What is Vasculitis?
This medical condition is the inflammation of your blood vessels. It can affect all ages, race, and gender but there are some varieties of vasculitis that is more common among particular groups. It is considered a common banner for the group of diseases that are caused by the inflammation of your blood vessels. This includes your veins, capillaries, and arteries. When you have vasculitis it will affect the working order of your vascular system. It will impair the primary function of your veins, which are to return blood that is oxygen depleted back to your heat and the function of your arteries, which are to supply blood that is rich in oxygen to the body’s tissues. If your blood vessels are inflamed they can stretch, become weakened, and either become more narrow or increase in size.
Another name for vasculitis is angiitis or arteritis. There are many forms of vasculitis. The ones that last a long time is called chronic vasculitis and the ones that last for a short time is called acute vasculitis. Many types of vasculitis may be restricted to certain organs of your body like they affect only your eyes, brain, skin, etc or affect many of your organ systems at the same time. Some types of vasculitis may be mild and not require any type of treatment but others may need medical intervention.
- Having a low grade fever that may or may not go higher.
- Having a loss of appetite
- Weight loss that is unexplainable
- Tiredness and fatigue
- Muscle pain
- Joint stiffness
- In some cases you can feel the swelling of your veins and arteries.
- Loss of energy
If the blood flow is hampered or completely blocked off, it can affect certain organs and systems of your body each of these will have their own symptoms. For example:
Affecting your brain
- Headaches that are severe
Affecting your heart
- Chest pain
- Having a heart attack
Affecting your skin
- Having clusters of small dots
Affecting your joints
- It could lead to conditions related to the joints such as arthritis.
Affecting your nerves
- You could have numbness.
- You may have weakness around the part that is affected.
- Shooting pain
Affecting your kidneys
- Abnormal urine tests
- Progressive kidney failure
Researchers are still studying to find out just what causes your blood vessels to become inflamed but there are several reasons that can cause them to weaken, become narrow, thicken, close off totally, scar, and/or stretch. Although they feel the main cause is the attack by your immune system they are not exactly sure why the immune system would be the cause. The trigger could be a disease of your immune system, an allergic reaction, infection, or an autoimmune disorder. Another cause could be cancer, especially the ones that particularly affect your blood cells like lymphoma or leukemia. It could also be caused by chronic medical conditions that are long term like lupus or rheumatoid arthritis.
- Behcet’s syndrome – this disorder will cause your veins and arteries both to become inflamed and happens to people usually in their twenties and thirties.
- Buerger’s disease – this disorder will cause clots and inflammation in the blood vessels of your extremities and is associated with smoking cigarettes.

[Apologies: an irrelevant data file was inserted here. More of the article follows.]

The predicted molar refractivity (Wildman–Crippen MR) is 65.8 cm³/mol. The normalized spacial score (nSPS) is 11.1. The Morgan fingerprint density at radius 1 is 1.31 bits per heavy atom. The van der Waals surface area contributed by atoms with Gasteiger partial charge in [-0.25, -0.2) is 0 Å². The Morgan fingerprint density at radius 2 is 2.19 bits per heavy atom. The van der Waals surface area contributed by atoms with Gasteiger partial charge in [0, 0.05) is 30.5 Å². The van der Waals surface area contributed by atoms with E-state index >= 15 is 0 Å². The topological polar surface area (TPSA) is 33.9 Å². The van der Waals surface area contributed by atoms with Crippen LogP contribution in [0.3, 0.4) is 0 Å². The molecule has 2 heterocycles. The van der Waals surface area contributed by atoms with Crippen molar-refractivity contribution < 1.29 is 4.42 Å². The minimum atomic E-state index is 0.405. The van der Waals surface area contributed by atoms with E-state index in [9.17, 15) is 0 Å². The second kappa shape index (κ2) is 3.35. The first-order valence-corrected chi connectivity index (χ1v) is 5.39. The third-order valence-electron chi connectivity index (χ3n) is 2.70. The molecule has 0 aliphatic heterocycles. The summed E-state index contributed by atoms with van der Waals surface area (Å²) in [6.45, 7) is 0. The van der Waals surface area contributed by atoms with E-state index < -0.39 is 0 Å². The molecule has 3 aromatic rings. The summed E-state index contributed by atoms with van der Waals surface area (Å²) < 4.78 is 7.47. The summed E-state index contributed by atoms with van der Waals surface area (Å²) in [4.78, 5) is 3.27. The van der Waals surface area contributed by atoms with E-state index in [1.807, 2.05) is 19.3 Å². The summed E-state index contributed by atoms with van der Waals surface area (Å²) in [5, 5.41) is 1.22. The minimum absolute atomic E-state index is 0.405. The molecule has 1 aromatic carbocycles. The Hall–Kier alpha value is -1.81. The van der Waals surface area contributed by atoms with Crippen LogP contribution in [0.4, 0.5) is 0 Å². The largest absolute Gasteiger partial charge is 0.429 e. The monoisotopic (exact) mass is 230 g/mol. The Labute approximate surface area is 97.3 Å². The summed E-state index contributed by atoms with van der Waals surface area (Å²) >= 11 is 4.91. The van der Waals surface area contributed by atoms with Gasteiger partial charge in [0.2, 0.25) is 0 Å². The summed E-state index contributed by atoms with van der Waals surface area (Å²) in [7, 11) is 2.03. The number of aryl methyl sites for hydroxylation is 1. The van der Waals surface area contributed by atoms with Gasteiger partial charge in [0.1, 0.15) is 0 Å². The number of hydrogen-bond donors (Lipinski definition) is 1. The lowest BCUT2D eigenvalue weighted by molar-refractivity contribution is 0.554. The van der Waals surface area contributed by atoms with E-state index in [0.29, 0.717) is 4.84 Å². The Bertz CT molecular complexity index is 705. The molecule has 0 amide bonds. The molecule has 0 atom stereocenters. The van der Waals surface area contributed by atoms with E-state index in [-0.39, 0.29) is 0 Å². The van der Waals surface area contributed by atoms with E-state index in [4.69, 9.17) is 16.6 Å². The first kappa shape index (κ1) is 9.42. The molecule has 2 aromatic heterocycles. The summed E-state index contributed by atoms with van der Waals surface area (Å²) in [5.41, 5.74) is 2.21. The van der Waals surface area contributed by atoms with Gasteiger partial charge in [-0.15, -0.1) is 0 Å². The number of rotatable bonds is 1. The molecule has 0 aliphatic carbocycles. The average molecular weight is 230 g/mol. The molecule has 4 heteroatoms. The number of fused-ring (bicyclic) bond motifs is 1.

- Churg-Strauss syndrome – this disorder commonly affects the blood vessels in the lungs and is associated with having asthma.
- Giant cell arteritis – this disorder is an inflammation of the arteries in the head, especially around the temples and usually happens in people over the age of fifty.
- Henoch-Schonlein purpura – this disorder causes the inflammation of your blood vessels of your bowel, kidneys, joints, and skin.
- Microscopic polyangitis – this disorder affects the tiny sized blood vessels in your skin, kidneys, and lungs.
- Polyarteritis nodosa – this disorder affects the medium sized blood vessels in different areas of your body that can include your heart, muscles, and intestine.
- Takayasu’s arteritis – this disorder affects the largest arteries in your body such as the aorta. It usually happens to young women.
- Granulomatosis with polyangiitis – this disorder affects the inflammation of your blood vessels in your sinuses, nose, lungs, kidneys, and throat.
If vasculitis has no known cause it is referred to as primary vasculitis and if it is due to another disease it is referred to as secondary vasculitis.
How vasculitis is treated depends on the organs that are affected when you are diagnosed. It may not need treatment and go away on its own if the cause is an allergic reaction but if it affects organs that are critical to life like your brain, kidneys, or lungs, the treatment will be more aggressive. The standard treatment that is used is corticosteroid medications. If the cause is cancer you may be given chemotherapy medication but in lower doses.
When you are given corticosteroid medications, known as steroids, they will be used to treat your inflammation. You may be prescribed predinisone.
You may also be prescribed medications to help control your immune system if your vasculitis does not respond the right way to corticosteroids. The physician may prescribe cytotoxic medications that will kill your immune system cells that are causing the inflammation.
The specific treatment and how long it will last will be specific to the type of vasculitis that you have. The treatments are designed to not only reduce the inflammation of the blood vessels but also to help repair the weakened or damaged blood vessels. The treatment will also help to bring the infected organ back to health.